The racial gap in life expectancy

We have new data on mortality and racial disparity from a report by the National Center for Health Statistics.

Unfortunately, the results seem to be related to black or white racial identity only.

Life expectancy differs by 4 years, on average, between these two ethnic groups. This gap has narrowed over time, but still persists. What accounts for this difference in mortality rates?

The report shows how “Black disadvantage” is largely linked to heart disease – the single biggest drag on black life expectancy. The second-biggest factor was cancer.

Better news: The infant mortality rate for blacks fell by 16 percent from 2005 to 2011, compared with a 12 percent drop for whites.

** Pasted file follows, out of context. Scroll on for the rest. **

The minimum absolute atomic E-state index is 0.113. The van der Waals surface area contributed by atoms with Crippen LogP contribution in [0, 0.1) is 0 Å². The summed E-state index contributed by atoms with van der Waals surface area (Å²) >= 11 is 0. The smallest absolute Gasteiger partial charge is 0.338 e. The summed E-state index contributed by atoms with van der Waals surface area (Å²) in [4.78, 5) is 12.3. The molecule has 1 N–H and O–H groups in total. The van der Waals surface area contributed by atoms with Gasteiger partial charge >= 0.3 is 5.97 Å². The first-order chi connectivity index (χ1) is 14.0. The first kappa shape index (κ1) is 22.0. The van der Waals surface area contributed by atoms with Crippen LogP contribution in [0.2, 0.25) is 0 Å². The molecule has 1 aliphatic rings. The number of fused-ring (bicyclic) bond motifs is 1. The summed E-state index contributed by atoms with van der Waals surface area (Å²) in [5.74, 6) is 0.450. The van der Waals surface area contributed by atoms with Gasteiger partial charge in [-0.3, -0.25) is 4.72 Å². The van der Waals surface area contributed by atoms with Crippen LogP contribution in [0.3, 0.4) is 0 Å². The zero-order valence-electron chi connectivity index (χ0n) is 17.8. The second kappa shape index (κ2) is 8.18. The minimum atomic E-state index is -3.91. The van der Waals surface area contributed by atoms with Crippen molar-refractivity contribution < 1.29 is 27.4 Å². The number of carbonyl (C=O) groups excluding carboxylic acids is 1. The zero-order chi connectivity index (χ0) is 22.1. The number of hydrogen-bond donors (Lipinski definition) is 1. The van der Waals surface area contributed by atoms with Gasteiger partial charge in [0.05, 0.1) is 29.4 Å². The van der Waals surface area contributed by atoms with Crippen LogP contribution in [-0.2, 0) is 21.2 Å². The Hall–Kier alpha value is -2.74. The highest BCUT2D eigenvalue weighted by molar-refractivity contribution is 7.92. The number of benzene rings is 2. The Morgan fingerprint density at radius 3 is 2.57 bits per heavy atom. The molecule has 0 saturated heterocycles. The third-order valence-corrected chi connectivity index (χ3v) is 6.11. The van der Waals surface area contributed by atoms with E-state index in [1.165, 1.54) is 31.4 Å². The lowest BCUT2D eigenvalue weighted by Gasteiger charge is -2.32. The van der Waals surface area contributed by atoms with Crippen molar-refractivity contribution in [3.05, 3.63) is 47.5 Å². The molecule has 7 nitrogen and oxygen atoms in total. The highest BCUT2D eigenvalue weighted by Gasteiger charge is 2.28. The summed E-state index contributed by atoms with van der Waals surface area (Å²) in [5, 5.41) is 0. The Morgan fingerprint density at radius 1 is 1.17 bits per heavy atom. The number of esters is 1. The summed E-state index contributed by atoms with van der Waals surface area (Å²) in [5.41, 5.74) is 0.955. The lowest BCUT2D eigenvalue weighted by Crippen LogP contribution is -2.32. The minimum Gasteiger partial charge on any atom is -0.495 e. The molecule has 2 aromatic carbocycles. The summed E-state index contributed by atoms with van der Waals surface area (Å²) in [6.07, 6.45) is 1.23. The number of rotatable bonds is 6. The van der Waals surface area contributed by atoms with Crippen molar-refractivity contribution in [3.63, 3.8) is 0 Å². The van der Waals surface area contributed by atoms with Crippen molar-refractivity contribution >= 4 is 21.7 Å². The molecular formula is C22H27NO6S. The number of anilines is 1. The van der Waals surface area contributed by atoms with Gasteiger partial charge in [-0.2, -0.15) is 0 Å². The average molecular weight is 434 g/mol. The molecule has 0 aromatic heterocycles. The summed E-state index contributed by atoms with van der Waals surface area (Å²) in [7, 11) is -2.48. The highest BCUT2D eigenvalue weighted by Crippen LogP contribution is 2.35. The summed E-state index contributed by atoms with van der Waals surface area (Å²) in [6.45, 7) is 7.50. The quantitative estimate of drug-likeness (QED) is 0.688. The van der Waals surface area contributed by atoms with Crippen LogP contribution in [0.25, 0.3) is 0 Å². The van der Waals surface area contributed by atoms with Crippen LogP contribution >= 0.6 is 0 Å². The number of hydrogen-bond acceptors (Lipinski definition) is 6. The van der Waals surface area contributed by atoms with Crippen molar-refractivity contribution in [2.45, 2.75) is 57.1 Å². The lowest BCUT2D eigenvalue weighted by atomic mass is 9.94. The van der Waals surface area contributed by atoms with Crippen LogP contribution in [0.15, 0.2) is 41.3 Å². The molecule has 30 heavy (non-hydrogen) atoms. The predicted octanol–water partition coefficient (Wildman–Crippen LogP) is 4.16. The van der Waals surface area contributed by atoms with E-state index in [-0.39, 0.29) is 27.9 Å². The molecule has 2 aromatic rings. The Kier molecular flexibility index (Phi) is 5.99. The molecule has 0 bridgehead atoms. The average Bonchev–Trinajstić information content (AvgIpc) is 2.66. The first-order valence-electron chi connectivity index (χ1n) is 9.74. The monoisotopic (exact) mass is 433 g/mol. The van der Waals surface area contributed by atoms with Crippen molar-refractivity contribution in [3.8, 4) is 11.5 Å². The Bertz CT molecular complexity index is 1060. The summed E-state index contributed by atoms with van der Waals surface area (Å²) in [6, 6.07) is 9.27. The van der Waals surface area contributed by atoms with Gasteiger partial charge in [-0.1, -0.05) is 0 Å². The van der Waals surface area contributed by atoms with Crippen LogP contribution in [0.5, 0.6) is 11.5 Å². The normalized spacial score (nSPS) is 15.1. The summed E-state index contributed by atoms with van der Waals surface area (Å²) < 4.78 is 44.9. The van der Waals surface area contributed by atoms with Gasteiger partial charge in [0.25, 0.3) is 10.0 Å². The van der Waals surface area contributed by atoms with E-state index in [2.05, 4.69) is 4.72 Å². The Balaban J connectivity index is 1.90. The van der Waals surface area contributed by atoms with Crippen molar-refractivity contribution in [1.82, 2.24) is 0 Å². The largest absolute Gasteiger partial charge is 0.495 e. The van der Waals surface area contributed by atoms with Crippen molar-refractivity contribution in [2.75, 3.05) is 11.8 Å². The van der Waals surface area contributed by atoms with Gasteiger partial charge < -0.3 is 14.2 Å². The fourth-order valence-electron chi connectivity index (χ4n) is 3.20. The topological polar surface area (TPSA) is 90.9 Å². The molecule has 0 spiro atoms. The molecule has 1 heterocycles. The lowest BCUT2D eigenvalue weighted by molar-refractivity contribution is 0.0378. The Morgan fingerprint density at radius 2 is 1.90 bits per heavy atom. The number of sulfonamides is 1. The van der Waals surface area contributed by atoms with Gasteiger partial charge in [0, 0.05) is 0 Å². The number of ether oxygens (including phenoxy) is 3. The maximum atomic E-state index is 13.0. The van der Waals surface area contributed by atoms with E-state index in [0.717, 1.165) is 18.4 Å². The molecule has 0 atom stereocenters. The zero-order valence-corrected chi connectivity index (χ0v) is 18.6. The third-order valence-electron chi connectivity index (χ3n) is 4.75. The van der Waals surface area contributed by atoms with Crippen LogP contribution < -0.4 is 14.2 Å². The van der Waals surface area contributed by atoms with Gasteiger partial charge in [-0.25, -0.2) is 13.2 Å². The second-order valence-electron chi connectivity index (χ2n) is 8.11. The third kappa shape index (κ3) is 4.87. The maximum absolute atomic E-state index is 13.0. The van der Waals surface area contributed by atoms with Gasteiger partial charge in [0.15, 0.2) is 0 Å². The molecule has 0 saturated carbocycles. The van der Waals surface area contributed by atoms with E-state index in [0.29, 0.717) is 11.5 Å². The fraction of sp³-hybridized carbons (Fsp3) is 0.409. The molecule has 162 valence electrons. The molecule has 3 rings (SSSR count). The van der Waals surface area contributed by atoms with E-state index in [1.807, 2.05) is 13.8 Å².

Lesser-known: Whites have suffered a setback in a category known as unintentional injuries, which includes the surge in prescription drug overdoses that has disproportionately affected whites since the 1990s.

Blacks also had lower death rates than whites from suicide, Alzheimer’s and Parkinson’s diseases, and respiratory diseases like emphysema, as well as chronic liver disease.

Important note: this research focuses on official cause of death, rather than taking into account the social factors that may undergird such material realities. For an example of this, see this recent NPR report on location and life expectancy.

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Meika Loe

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